MINOT, N.D. -- The source of a smoky haze that was evident in northern North Dakota on Tuesday, May 28, and Wednesday, May 29, is extensive wildfires burning in Canada, particularly Alberta where firefighters from throughout northwest Canada have been called in to help bring the blazes under control.
Earlier this week Environmental Canada warned of "smoky skies and some deterioration in the air quality at the surface too" in British Columbia and Alberta. In affected areas of the United States, primarily the northern half of North Dakota, the National Weather Service advised that people sensitive to smoky conditions should "consider limiting outdoor activities."
The level of particulate matter carried by the smoke is monitored closely by the Air Quality Division of the North Dakota Department of Health. Remote sensing stations, such as those located near Williston, the Lostwood National Wildlife Refuge and Ryder in southern Ward County, automatically trigger alerts to the DOH if air quality standards are exceeded. As of late Wednesday morning air quality readings in the smoke affected areas remained well within the normal range.
"We're keeping an eye on it and will act accordingly," said Ryan Mills, NDDOH. "We'll issue a press release if we see some concerns."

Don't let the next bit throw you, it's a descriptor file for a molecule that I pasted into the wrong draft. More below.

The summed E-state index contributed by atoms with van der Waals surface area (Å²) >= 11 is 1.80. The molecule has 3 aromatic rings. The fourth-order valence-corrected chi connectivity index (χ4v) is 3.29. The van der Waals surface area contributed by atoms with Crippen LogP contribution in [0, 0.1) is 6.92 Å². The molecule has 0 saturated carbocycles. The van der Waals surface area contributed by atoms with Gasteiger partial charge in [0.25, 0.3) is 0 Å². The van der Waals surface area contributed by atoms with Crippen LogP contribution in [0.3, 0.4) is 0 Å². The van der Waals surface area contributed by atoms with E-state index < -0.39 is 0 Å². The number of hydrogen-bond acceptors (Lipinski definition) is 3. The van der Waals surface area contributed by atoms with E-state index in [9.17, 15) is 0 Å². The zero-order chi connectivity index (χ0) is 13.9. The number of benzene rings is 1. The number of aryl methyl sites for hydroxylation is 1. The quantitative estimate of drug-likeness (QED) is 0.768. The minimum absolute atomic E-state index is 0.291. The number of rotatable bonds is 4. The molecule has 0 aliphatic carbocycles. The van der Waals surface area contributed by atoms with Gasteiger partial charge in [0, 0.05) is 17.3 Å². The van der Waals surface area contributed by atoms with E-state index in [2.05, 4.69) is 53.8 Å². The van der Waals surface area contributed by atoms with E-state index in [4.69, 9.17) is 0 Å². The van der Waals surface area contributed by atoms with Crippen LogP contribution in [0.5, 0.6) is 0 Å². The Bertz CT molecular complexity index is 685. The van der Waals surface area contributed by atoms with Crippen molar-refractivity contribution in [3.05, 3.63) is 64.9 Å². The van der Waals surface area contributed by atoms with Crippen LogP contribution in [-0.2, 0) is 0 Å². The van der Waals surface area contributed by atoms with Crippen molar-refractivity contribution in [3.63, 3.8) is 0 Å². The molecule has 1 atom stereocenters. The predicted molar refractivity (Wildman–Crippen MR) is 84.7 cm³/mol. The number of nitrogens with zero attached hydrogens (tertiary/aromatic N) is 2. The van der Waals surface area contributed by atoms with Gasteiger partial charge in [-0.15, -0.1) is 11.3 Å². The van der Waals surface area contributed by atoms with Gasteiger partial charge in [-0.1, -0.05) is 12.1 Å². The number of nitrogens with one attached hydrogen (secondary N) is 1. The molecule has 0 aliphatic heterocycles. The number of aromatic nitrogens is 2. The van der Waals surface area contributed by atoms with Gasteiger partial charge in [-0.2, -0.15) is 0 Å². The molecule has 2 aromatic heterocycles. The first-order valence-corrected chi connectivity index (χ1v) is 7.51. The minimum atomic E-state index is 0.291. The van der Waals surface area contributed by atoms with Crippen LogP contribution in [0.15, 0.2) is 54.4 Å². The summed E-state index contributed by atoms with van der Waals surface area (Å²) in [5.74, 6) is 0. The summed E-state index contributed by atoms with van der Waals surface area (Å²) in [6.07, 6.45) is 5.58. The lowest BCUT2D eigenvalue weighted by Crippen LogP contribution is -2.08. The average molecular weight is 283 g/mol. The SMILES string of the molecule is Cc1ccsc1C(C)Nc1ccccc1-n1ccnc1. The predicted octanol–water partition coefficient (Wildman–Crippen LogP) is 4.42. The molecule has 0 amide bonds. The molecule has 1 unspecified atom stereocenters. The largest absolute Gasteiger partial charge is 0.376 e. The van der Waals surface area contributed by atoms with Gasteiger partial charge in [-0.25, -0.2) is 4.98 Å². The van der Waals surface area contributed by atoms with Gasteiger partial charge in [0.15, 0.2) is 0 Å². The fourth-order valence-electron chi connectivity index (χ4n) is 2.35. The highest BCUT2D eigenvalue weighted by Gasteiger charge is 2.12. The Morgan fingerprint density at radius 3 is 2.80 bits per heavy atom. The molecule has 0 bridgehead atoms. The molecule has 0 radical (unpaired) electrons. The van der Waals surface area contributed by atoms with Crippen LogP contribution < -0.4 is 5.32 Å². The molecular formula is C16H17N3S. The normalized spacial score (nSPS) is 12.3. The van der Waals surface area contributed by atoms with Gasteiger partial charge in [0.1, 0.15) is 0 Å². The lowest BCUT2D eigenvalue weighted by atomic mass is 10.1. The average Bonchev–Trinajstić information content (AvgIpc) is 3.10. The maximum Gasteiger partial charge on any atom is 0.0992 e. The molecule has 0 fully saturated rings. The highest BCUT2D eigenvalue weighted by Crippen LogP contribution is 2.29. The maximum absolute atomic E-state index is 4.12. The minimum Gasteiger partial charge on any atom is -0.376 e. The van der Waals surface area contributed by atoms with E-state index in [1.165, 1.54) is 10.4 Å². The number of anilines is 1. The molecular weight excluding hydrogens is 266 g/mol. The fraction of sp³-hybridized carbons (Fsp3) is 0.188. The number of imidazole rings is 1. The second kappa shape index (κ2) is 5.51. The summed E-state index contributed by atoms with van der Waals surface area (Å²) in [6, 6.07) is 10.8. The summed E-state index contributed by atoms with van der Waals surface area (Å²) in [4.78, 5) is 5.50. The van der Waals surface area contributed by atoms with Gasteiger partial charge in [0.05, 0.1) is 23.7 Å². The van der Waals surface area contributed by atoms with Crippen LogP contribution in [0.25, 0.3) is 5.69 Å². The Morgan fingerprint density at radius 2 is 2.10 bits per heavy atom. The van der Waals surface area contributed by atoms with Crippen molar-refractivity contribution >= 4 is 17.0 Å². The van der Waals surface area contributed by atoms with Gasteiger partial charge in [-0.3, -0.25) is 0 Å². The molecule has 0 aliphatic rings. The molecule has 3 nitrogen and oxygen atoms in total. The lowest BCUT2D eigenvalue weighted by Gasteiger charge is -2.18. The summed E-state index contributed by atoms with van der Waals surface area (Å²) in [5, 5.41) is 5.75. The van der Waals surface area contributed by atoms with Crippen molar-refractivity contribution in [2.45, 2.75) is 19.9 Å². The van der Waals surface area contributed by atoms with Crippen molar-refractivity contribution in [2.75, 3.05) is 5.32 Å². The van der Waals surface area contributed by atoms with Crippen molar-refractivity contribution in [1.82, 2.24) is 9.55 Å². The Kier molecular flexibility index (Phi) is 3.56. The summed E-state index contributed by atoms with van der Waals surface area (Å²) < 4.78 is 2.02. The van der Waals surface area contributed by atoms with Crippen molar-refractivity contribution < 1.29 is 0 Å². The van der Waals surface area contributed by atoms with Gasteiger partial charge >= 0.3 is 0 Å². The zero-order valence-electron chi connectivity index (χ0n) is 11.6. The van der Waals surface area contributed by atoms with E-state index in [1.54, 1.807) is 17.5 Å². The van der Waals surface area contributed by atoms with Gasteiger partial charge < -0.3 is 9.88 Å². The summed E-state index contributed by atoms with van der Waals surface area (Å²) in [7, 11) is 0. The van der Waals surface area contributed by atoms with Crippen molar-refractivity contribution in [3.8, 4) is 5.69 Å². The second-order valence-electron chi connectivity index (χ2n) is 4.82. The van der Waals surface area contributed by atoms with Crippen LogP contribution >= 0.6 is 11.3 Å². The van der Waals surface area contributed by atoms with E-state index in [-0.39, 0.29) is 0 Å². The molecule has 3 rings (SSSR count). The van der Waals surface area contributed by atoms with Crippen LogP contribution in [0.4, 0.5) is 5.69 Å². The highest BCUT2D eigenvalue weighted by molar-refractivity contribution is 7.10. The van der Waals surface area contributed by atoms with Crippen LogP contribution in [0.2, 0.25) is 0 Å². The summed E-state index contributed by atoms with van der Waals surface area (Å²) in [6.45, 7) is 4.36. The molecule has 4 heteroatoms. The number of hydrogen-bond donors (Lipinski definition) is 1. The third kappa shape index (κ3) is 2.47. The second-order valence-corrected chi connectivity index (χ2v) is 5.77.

The greatest initial concern would be to those individuals who are sensitive to smoky conditions, which can cause breathing difficulties and irritation to eyes. According to Mills, measured particulate matter, or PM, at the Ryder gauge Wednesday was very close to the average PM of 22. If PM readings reach 100 or more the DOH would issue an advisory.
"2015 was a really bad year for smoke from fires," said Mills. "Last summer there was a few days but it wasn't like we'd seen in the past."
While the smoky haze was very noticeable in Minot on Tuesday and Wednesday, based on expected weather patterns, it is expected to diminish as it begins to move out of the area as early as today.
"Probably the worst day in Minot was Tuesday. Today it should be more in Minnesota," said Simosko. "There's a cold front coming down Friday and a wind shift Friday morning. You'll probably still see some smoke high up. The wind has been kind of westerly across British Columbia and Alberta and turns to the northwest in North Dakota."
The presence of smoke and haze may not be the last this summer. Conditions in British Columbia and Alberta have been much drier than normal and a hotter than usual summer is expected. Canadian officials warn that preliminary long-range weather outlooks for the coming months suggest worsening fire conditions are probable.